Hackers obtain PS3 private cryptography key due to epic programming fail? (update)

The 27th annual Chaos Communication Conference already hacked encrypted GSM calls with a $15 cellphone, but there was a second surprise in store this morn -- the souls who unlocked the Nintendo Wii's homebrew potential (and defended it time and again) claim to have broken into the PlayStation 3 as well. Last we left the black monolith, Sony had won a round, forcing the community to downgrade their firmware for any hope at hacking into the console. Well, the newly formed fail0verflow hacking squad says that won't be a problem any longer, because they've found a way to get the PS3 to reveal its own private cryptography key -- the magic password that could let the community sign its very own code.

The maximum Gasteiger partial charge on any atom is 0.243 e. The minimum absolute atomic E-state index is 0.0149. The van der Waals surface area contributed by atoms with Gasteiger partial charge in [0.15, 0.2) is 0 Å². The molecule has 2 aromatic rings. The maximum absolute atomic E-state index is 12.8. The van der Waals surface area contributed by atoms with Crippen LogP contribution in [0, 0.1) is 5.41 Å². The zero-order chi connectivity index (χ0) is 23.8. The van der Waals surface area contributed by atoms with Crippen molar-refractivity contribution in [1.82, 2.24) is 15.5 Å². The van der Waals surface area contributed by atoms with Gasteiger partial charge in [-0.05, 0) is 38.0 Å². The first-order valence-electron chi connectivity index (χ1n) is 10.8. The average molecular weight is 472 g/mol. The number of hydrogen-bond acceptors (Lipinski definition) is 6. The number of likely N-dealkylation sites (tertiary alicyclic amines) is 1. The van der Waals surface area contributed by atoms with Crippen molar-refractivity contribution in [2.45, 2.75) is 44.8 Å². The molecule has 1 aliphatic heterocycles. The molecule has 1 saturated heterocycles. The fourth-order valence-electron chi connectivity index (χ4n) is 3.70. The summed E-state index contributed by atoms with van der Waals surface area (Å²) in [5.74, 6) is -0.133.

So far, the team hasn't provided any proof that the deed's been done, but they have provided quite an extensive explanation of how they managed the feat: apparently, Sony didn't bother generating any random numbers to secure the blasted thing. (We don't really know how it works, but we have it on good authority that dead cryptography professors are rapidly spinning in their graves.) The group intends to generate a proof-of-concept video tomorrow, and release the tools sometime next month, which they claim should eventually enable the installation of Linux on every PS3 ever sold. Catch the whole presentation after the break in video form, or skip to 33:00 for the good stuff.

Update: The proof-of-concept vid is a bit underwhelming -- fail0verflow had to SSH into a PS3 over ethernet -- but it's here nonetheless. See it after the break, and find the team's full set of presentation slides at our more coverage link. [Thanks, Paolo S.]